Ofcourse I did not end up buying, but my question is: Why would the sales manager change his mind on the price we agreed on, especially if he knew I came back to purchase the car?
He realized he priced the car too low. Maybe a shop ticket closed and he had more in the car then he realized. It is THEIR property, they have every right to sleep on it, change their mind, ask their wives, etc etc if they should sell a car at a certain price. They can also walk away from a deal too. Verbal agreements mean nothing. Get it in writing.

Quote:
dealership 3
Quote:
Went looking for a specific model. Only one was available within my price range. I made an offer (apprx 2k less than asking price, which came out to asking price out the door), the salesman told me we can work something out-and was quick to pretty much accept the offer. Sales manager refused my offer and wanted $900 more to close the deal.
My question is: Doesn't the salesman know the price they can sell the car for? Was the manager trying to make even more money out of the car or did the salesman not really know they were not making profit with my offer?
Salesman don't always know what the dealer has invested in a car. It is the sales manager's job to decide what deals to accept and what profit to make.

Quote:
Since I'm still looking for a car I also wanted to ask whether it's a good idea to make a deal with the dealership and finance through them as long as they lower the price more than they would if I was to get financed somewhere else? Is this something dealers will consider? I ask because they don't seem to care where I get financed

Thanks and sorry for the long post!
I don't know. You have to make that decision. If you want to go the extra step of getting your own money through your own bank or credit union then go for it. However, doing so can just make the process longer. Just become educated with your credit score and what you would qualify for or find out what your local credit union would offer you and ask to dealer to beat it and save time/money in the process.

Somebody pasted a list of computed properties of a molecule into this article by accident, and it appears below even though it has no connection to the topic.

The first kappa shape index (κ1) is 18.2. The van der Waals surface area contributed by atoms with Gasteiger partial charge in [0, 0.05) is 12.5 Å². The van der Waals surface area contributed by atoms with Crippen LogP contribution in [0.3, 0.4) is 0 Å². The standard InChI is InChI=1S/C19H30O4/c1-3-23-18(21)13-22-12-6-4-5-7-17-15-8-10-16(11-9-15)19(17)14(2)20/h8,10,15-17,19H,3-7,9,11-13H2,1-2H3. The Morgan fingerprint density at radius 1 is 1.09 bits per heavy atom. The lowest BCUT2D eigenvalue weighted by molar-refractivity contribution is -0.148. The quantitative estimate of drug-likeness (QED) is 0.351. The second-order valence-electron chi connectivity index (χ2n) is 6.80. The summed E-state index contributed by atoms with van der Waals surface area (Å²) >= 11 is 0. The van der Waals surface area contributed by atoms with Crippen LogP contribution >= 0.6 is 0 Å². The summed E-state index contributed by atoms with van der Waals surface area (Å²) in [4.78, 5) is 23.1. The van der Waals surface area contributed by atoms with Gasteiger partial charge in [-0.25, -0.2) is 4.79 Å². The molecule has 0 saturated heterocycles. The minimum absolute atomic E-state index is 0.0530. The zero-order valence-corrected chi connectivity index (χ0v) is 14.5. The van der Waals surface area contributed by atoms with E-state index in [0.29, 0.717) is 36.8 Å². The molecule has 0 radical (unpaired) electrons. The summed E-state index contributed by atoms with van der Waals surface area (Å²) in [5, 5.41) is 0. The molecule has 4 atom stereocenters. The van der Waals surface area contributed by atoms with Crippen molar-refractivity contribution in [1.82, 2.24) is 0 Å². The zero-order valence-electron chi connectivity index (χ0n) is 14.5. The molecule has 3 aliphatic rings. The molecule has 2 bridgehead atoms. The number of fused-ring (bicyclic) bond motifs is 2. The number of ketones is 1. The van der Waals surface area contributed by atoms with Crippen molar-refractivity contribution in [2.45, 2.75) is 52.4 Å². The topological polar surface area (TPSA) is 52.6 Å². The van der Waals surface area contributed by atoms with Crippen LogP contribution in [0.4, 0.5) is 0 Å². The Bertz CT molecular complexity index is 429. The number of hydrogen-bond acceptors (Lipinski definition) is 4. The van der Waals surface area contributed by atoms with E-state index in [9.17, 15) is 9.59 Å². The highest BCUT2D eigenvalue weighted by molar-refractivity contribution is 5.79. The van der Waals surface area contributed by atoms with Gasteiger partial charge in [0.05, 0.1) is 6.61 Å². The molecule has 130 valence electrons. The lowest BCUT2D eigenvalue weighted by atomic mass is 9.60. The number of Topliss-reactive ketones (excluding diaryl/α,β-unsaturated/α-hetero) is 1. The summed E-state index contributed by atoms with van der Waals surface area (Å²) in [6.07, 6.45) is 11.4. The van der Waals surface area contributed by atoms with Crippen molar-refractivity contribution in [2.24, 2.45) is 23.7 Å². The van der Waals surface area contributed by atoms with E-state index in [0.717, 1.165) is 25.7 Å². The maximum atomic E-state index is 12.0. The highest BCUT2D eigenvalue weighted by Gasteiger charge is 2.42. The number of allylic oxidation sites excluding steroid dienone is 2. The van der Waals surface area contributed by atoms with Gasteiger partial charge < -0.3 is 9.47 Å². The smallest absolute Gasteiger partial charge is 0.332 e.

Last edited by Tourian; 12-26-2011 at 09:21 AM..
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Old 12-26-2011, 11:16 AM
 
Location: Purgatory (A.K.A. Dallas, Texas)
5,007 posts, read 15,390,930 times
Reputation: 2463
You want a car for $3,000 less than what it's worth, give or take, and you wonder why you're having problems obtaining it?
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Old 12-26-2011, 11:30 AM
 
Location: United State of Texas
1,707 posts, read 6,201,902 times
Reputation: 2135
Car dealers are simply businesses like any other.

Get on the net. Find the car(s) you want or like. Locate by searching. Go look at them. Retail and wholesale prices are readily available online so you'll know what to expect. Dealers are not going to give away a popular model no matter what you think you should be able to buy it for. They aren't stupid hillbillies that are going to be taken as some internet cowboys would like to have you believe.

You can still get a square deal as long as you know what the numbers should be.
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Old 12-27-2011, 08:56 AM